Understanding CMIP6 biased in the representation of the Greater Horn of Africa long and short rains

Schwarzwald, Kevin; Goddard, Lisa M.; Seager, Richard; Ting, Mingfang; Marvel, Katherine D.

The societies of the Greater Horn of Africa (GHA) are vulnerable to variability in two distinct rainy seasons, the March–May ‘long’ rains and the October–December ‘short’ rains. Recent trends in both rainy seasons, possibly related to patterns of low-frequency variability, have increased interest in future climate projections from General Circulation Models (GCMs). However, previous generations of GCMs historically have poorly simulated the regional hydroclimate. This study conducts a process-based evaluation of simulations of the long and short rains in CMIP6, the latest generation of GCMs. Key biases in CMIP5 remain or are worsened, including long rains that are too short and weak and short rains that are too long and strong. Model biases are driven by a complex set of related oceanic and atmospheric factors, including simulations of the Walker Circulation. Biased wet short rains in models are connected with Indian Ocean zonal sea surface temperature (SST) gradients that are too warm in the west and convection that is too deep. Models connect equatorial African winds with the strength of the short rains, though in observations a robust connection is primarily found in the long rains. Model mean state biases in the timing of the western Indian Ocean SST seasonal cycle are associated with certain rainfall timing biases, though both biases may be due to a common source. Simulations driven by historical SSTs (AMIP runs) often have larger biases than fully coupled runs. A path towards using biases to better understand uncertainty in projections of GHA rainfall is suggested.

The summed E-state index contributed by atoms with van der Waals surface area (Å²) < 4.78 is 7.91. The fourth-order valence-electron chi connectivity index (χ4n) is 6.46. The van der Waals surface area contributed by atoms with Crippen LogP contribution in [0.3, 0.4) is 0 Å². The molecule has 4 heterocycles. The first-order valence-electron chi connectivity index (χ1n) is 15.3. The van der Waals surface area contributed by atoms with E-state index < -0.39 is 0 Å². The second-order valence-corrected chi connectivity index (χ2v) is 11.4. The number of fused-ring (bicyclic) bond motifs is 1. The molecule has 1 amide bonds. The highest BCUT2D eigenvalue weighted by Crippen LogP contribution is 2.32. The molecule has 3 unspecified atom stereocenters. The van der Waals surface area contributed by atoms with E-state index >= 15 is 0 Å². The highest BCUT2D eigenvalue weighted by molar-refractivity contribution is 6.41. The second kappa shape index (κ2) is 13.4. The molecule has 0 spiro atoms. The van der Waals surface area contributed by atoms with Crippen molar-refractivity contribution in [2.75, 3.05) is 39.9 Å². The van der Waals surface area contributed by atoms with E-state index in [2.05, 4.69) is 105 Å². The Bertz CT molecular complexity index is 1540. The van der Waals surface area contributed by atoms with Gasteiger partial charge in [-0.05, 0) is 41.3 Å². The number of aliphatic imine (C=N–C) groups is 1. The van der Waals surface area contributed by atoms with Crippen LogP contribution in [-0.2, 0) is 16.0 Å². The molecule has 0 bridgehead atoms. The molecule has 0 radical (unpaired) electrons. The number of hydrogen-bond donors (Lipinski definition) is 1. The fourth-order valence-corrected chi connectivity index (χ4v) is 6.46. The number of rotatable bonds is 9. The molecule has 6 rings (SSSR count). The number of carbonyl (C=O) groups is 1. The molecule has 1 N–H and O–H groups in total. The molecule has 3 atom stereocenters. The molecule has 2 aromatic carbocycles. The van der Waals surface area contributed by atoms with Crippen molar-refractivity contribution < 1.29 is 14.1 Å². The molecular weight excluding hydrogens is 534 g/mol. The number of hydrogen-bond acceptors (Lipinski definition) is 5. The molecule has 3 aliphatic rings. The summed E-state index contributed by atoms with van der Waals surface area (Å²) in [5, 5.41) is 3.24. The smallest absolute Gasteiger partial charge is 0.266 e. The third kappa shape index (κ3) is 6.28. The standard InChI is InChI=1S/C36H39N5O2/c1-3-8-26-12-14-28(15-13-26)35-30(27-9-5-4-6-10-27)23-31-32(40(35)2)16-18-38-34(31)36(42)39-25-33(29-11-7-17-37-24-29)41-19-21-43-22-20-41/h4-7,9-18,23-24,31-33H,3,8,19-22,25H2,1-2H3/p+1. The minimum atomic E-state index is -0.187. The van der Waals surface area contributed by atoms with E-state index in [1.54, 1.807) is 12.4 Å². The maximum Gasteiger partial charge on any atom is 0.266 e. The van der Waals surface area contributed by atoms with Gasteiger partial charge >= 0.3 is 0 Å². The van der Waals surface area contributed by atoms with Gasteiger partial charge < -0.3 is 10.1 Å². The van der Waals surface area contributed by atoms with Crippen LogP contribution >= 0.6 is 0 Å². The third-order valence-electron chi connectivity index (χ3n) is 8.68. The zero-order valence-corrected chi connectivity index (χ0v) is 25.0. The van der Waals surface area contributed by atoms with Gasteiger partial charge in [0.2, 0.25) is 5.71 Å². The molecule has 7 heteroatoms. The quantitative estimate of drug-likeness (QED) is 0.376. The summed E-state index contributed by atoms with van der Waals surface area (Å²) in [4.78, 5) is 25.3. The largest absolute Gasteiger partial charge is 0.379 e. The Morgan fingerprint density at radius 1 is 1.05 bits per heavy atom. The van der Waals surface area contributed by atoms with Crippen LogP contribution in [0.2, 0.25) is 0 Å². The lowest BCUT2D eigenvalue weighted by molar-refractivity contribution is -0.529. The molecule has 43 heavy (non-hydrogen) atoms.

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Climate Dynamics